May 9, 2024 - Business

Why financial bankruptcies are a unique animal

Illustration of a zebra with stripes in the shape of a dollar bill sign.

Illustration: Aïda Amer/Axios

FTX has now officially joined the ranks of dramatic financial bankruptcies — including Lehman Brothers and MF Global — in which customers actually get paid back in full.

Why it matters: Such outcomes are more common than you might think, largely because financial bankruptcies are a unique animal where the ultimate losses borne by creditors are rarely a good guide to the magnitude of the damage caused.

How it works: Financial companies tend to have large balance sheets, filled with assets that can often be hard to value or sell. Their liabilities, however, are generally unambiguous: Depositors and other creditors know exactly what they are owed.

  • When the market worries that the assets are worth less than the liabilities, it tends to lose trust in the creditworthiness of the institution and a bank run results.
  • Creditors pull their deposits en masse, forcing the company into a fire sale of its assets to meet its obligations. That fire sale in turn drives the price of the assets down even further, making the company clearly insolvent. Bankruptcy tends to arrive very quickly.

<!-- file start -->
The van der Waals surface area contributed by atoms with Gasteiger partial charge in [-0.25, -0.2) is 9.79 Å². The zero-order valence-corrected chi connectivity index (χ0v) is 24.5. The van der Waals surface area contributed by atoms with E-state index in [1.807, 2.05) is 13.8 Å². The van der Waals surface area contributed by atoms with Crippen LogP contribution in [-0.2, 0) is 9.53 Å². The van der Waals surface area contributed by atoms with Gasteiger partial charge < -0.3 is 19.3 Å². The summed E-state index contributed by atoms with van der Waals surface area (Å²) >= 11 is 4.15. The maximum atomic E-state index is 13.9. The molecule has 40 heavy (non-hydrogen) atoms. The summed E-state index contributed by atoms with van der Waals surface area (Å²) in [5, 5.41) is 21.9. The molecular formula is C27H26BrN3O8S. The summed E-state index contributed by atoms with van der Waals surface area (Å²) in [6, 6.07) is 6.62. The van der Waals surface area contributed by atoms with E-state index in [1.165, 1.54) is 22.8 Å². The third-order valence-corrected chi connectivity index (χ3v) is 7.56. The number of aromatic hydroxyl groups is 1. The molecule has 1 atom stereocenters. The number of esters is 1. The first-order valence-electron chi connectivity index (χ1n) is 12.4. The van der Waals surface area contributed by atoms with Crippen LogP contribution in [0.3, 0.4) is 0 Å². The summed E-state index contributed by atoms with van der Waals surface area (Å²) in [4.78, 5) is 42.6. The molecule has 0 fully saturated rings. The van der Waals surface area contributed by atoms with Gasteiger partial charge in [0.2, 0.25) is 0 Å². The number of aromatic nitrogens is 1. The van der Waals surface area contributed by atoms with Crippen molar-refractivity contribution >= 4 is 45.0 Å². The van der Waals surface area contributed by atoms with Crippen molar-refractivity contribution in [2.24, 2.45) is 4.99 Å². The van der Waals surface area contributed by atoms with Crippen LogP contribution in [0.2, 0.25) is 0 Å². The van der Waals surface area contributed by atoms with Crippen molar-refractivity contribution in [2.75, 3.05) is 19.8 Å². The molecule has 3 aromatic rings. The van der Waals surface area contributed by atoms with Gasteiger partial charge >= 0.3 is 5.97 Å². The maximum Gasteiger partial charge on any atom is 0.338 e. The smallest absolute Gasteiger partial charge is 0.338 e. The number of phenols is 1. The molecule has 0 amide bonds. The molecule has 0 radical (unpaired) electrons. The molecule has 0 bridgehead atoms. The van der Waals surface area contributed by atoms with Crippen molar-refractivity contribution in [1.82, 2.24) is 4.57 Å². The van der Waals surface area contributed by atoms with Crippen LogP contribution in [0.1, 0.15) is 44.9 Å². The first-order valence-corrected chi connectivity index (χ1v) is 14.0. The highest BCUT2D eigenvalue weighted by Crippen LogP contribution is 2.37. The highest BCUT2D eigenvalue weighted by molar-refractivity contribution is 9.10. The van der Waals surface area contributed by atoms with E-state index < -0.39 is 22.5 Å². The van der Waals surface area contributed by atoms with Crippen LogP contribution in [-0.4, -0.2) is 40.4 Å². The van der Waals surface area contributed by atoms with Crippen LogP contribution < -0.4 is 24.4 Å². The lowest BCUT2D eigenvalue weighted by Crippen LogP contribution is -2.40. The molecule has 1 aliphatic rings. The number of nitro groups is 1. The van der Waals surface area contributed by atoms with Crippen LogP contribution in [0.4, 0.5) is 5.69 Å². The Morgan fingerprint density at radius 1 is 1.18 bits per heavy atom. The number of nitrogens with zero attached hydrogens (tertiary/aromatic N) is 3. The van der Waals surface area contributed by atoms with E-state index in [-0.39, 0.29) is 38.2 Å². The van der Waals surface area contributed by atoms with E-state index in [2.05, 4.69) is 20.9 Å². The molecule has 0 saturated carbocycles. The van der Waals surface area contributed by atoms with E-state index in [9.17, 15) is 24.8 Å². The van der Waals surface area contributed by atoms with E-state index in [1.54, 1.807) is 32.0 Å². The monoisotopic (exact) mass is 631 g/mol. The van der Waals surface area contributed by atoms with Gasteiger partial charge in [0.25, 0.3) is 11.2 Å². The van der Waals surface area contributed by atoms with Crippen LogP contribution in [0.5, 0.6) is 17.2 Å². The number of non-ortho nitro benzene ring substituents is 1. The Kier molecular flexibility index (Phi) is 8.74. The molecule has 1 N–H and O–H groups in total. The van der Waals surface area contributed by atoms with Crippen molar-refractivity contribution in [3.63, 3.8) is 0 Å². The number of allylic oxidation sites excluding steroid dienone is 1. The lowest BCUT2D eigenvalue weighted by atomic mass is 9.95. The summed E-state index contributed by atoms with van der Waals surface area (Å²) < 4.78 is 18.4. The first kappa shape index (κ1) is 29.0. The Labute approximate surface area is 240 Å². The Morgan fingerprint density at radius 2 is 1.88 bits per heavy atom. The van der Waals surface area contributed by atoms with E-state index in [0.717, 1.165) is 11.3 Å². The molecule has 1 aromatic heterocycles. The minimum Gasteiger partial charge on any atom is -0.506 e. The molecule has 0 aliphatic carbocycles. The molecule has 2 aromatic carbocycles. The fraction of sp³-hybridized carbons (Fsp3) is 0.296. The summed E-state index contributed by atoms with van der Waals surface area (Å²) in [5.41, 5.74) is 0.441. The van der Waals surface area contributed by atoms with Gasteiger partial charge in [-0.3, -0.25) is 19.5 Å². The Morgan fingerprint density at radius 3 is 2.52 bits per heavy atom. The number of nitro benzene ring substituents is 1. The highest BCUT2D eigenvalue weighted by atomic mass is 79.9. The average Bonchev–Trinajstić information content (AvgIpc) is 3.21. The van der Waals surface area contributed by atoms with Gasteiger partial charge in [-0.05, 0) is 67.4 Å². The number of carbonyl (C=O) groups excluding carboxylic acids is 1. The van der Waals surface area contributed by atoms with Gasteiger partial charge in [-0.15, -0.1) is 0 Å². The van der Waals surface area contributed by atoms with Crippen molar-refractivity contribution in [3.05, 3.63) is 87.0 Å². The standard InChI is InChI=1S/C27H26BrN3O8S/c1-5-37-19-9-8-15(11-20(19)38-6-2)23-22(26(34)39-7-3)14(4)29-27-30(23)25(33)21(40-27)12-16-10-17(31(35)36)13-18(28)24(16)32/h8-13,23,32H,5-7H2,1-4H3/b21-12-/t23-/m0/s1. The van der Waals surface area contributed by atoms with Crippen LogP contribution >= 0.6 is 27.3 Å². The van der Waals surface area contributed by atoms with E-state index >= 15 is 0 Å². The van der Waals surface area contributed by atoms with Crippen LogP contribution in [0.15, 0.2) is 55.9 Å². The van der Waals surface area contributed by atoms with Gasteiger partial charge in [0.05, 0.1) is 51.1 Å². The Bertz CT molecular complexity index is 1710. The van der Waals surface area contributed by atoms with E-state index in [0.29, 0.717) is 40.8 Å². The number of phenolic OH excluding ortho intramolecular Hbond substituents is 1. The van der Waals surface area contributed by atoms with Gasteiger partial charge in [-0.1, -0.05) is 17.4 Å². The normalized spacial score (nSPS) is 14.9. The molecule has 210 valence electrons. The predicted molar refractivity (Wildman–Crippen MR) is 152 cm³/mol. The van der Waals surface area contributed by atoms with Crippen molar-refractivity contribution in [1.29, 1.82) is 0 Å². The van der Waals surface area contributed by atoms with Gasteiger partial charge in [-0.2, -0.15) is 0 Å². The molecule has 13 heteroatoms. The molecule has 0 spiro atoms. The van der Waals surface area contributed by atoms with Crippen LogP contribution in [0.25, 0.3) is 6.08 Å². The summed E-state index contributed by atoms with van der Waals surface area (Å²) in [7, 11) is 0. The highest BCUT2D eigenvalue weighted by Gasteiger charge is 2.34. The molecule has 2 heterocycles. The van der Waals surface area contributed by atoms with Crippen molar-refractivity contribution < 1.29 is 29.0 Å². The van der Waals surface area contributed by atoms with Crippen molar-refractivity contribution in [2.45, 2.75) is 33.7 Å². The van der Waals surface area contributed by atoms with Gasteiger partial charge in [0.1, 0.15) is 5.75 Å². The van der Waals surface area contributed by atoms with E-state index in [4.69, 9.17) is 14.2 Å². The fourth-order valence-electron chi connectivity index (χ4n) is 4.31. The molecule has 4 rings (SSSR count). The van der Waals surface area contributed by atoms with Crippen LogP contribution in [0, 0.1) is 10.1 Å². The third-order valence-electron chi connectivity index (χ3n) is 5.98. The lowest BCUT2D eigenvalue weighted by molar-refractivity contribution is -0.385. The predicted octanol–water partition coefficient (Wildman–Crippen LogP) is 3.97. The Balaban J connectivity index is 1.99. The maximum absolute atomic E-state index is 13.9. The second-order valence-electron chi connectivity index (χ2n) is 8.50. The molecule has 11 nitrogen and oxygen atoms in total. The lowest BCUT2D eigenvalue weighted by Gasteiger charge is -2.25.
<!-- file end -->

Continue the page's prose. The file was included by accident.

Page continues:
Between the lines: The minute the bankruptcy filing goes into effect, the whole dynamic changes. Creditors have no choice but to sit and wait to see how much they get paid out, and it's the administrator of the estate who has a large degree of freedom in terms of when and how to sell the remaining assets.

  • By waiting until those assets rise in value and then selling them expertly, the total amount realized can often exceed the value of the liabilities.
  • That's what happened at FTX, where the rise in value of cryptocurrency Solana (SOL) in particular helped to increase the value of the company's assets by billions of dollars.
  • FTX held more than 60 million SOL, which were worth about $1 billion when the company filed for bankruptcy in November 2022. By March 2024, the value of SOL had risen tenfold.

Flashback: Something very similar happened with the bankruptcies of Lehman Brothers and MF Global. In both cases, customers ended up being paid out in full after asset prices recovered, although the process took many years.

  • During the financial crisis, Citigroup split itself into a "good bank" and a "bad bank," with the intention of selling off the assets in the bad bank, Citi Holdings, while losing as little money as possible. In the end, Citi Holdings turned out to be a surprise success.

The other side: Even when customers get paid back in full, equity holders and unsecured creditors are often wiped out. And as anybody who remembers the Lehman bankruptcy knows, financial bankruptcies tend to have huge ramifications far beyond the narrow confines of the creditor committee.

The bottom line: In most bankruptcies, creditors get zeroed so that the underlying business can end up continuing unencumbered by large debt service obligations.

  • In financial bankruptcies, the value of the assets is normally much greater than the value of the underlying business. That's why volatile market valuations become crucially important.
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